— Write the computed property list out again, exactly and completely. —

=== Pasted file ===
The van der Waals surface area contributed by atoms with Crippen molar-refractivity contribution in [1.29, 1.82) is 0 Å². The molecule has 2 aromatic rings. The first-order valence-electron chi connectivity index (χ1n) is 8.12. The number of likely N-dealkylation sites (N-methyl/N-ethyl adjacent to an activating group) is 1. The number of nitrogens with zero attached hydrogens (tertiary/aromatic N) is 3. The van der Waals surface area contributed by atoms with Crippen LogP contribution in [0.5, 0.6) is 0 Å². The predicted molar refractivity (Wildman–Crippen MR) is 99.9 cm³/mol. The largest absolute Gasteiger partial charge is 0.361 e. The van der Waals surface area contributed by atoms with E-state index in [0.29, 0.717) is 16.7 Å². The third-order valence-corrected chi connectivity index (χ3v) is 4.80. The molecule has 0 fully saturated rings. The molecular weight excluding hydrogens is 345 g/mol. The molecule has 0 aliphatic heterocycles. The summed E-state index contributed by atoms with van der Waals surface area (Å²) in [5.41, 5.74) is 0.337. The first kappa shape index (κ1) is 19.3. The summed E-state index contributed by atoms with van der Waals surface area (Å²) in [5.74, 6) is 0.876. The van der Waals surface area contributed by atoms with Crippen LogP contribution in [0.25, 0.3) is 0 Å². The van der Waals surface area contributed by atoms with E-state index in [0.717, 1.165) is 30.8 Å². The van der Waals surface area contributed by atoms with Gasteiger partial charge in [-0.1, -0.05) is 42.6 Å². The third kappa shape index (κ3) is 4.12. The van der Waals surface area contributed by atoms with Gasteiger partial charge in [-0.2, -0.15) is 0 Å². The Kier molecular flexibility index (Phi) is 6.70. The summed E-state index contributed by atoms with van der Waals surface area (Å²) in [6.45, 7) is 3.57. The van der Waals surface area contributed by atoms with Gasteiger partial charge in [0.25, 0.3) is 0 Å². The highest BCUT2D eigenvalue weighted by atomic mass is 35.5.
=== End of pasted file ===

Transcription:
The van der Waals surface area contributed by atoms with Crippen molar-refractivity contribution in [1.29, 1.82) is 0 Å². The molecule has 2 aromatic rings. The first-order valence-electron chi connectivity index (χ1n) is 8.12. The number of likely N-dealkylation sites (N-methyl/N-ethyl adjacent to an activating group) is 1. The number of nitrogens with zero attached hydrogens (tertiary/aromatic N) is 3. The van der Waals surface area contributed by atoms with Crippen LogP contribution in [0.5, 0.6) is 0 Å². The predicted molar refractivity (Wildman–Crippen MR) is 99.9 cm³/mol. The largest absolute Gasteiger partial charge is 0.361 e. The van der Waals surface area contributed by atoms with E-state index in [0.29, 0.717) is 16.7 Å². The third-order valence-corrected chi connectivity index (χ3v) is 4.80. The molecule has 0 fully saturated rings. The molecular weight excluding hydrogens is 345 g/mol. The molecule has 0 aliphatic heterocycles. The summed E-state index contributed by atoms with van der Waals surface area (Å²) in [5.41, 5.74) is 0.337. The first kappa shape index (κ1) is 19.3. The summed E-state index contributed by atoms with van der Waals surface area (Å²) in [5.74, 6) is 0.876. The van der Waals surface area contributed by atoms with Crippen LogP contribution in [0.25, 0.3) is 0 Å². The van der Waals surface area contributed by atoms with E-state index in [0.717, 1.165) is 30.8 Å². The van der Waals surface area contributed by atoms with Gasteiger partial charge in [-0.1, -0.05) is 42.6 Å². The third kappa shape index (κ3) is 4.12. The van der Waals surface area contributed by atoms with Gasteiger partial charge in [-0.2, -0.15) is 0 Å². The Kier molecular flexibility index (Phi) is 6.70. The summed E-state index contributed by atoms with van der Waals surface area (Å²) in [6.45, 7) is 3.57. The van der Waals surface area contributed by atoms with Gasteiger partial charge in [0.25, 0.3) is 0 Å². The highest BCUT2D eigenvalue weighted by atomic mass is 35.5.